In Galatians 4:8, Paul brings up the subject of the idolatry and paganism that they had participated in before their conversion. "But then, indeed, when you did not know God, you served those which by nature are not gods." This obviously refers to the worship of pagan deities (Acts 14:8-18). He is making it clear that God had called them out of that way of life. Paul continues this thought in verse 9, where his obvious concern was that the Galatians were returning to the way of life from which God had called them. The "weak and beggarly elements" were demon-inspired, idolatrous practices, NOT something God had commanded. "Elements" here is the same word, stoicheion, translated "elements" in verse 3. An extension of stoicheion can refer to the heavenly bodies that regulate the calendar and are associated with pagan festivals. The apostle condemns the practices and way of life that had been inspired by Satan and his demons, the principal cause of all the world's evil. Paul recognized that the Galatians had begun to return to their former slavish, sinful practices.
It is evident that the "days, months, seasons and years" Paul refers to in verse 10 were the pagan, idolatrous festivals and observances that the Galatian Gentiles had observed before their conversion. They could not possibly be God's holy days because these Gentiles had never observed them before being called, nor would Paul ever call them "weak and beggerly." Rather, they were turning back to their old, heathen way of life that included keeping various superstitious holidays connected to the worship of pagan deities.
Far from doing away with God's holy days, these scriptures show that we should not be observing "days, months, seasons and years" that have their roots in paganism, such as Christmas, Easter, Valentine's Day, Halloween, and any other days that originated from the worship of pagan gods.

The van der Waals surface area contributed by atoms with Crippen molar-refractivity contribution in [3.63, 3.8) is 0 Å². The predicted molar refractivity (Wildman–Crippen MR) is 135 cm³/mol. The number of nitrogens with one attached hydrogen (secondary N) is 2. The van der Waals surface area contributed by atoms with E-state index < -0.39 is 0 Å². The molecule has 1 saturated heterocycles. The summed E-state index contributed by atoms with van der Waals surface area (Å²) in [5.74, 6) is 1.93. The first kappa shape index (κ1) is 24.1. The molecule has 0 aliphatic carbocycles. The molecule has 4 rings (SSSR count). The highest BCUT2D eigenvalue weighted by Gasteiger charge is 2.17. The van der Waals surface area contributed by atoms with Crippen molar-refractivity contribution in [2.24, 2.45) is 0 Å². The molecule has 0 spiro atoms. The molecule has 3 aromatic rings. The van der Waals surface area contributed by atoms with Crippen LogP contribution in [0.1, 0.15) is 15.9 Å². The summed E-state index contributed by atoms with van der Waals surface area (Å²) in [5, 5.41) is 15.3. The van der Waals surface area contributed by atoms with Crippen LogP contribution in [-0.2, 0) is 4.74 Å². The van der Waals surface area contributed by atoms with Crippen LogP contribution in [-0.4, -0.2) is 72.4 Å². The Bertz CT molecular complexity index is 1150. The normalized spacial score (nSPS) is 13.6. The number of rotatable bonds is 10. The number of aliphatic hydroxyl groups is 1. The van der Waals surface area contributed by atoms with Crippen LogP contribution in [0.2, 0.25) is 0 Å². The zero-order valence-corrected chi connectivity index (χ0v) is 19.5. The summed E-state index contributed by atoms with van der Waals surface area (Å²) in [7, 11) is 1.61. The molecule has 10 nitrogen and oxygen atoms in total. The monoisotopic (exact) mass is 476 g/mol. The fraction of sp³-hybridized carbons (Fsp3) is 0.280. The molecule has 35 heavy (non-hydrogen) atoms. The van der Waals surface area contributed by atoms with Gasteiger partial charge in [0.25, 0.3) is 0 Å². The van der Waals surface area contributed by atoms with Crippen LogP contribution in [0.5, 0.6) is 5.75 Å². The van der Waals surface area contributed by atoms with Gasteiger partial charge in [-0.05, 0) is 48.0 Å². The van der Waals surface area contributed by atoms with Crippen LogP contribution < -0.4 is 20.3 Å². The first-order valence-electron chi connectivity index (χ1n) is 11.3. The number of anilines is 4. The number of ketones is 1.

Earl L. Henn (1934-1997)
Does Paul Condemn Observing God's Holy Days?
The "days and months and seasons and years" of verse 10 do not refer to God's holy days, but rather to pagan, Gentile holidays that the Galatians observed before conversion in service to "those which by nature are not gods," as verse 8 says.
This, in turn, reinforces our understanding of "the elements of the world" in verse 3. It clearly does not say "the elements of God." Just like in Colossians 2, the "elements of the world" are clearly identified as being demons—personal powers that are capable of being worshipped. We are not dealing with something from God. However, they are elements, foundations, of the world.
A second important facet is that verse 3 mentions being "in bondage," that is, we were enslaved to the elements of the world. Bondage suggests something difficult to be borne, of oppression, of captivity, of withholding liberty. Notice James 2:11-12:
For He [God] who said, "Do not commit adultery," also said, "Do not murder." Now if you do not commit adultery, but you do murder, you have become a transgressor of the law. So speak and so do as those who will be judged by the law of liberty.
Consider this in relation to the bondage of Galatians 4:3. It puts these two concepts into direct opposition. There is a great difference between bondage and liberty; they are, in this sense, mutually exclusive. Galatians 4 is not talking about the law of God being a means of bondage.
Similarly, I John 5:3 says, "For this is the love of God, that we keep His commandments. And His commandments are not burdensome." Bondage is grievous, but keeping of God's law is not. Bondage gives a person difficulty, but keeping the commandments do not, for they are a law of liberty. Keeping God's commandments is freeing, liberating. It is not a burden. Love is never a burden but always supports, frees, and liberates.
It becomes very clear that the "elements of the world" and "bondage" of Galatians 4:3 do not refer to the law of God, nor does verse 10.
Judaism, though it was a very poor interpretation of God's Word, did at least have some basis in the Old Testament. When people read the book of Galatians and see all these references to "law" and "bondage," they immediately assume that Paul is speaking about Judaism. Indeed, Judaism is part of the picture, but not all of it. We can prove this from verse 9: "How is it that you turn again to the weak and beggarly elements. . . ?" It would be about as close to blasphemy as one could get if a person—in this case, God's apostle—were to call something that God gave, intended to be good and liberating, "weak and beggarly" and tending to "bondage"!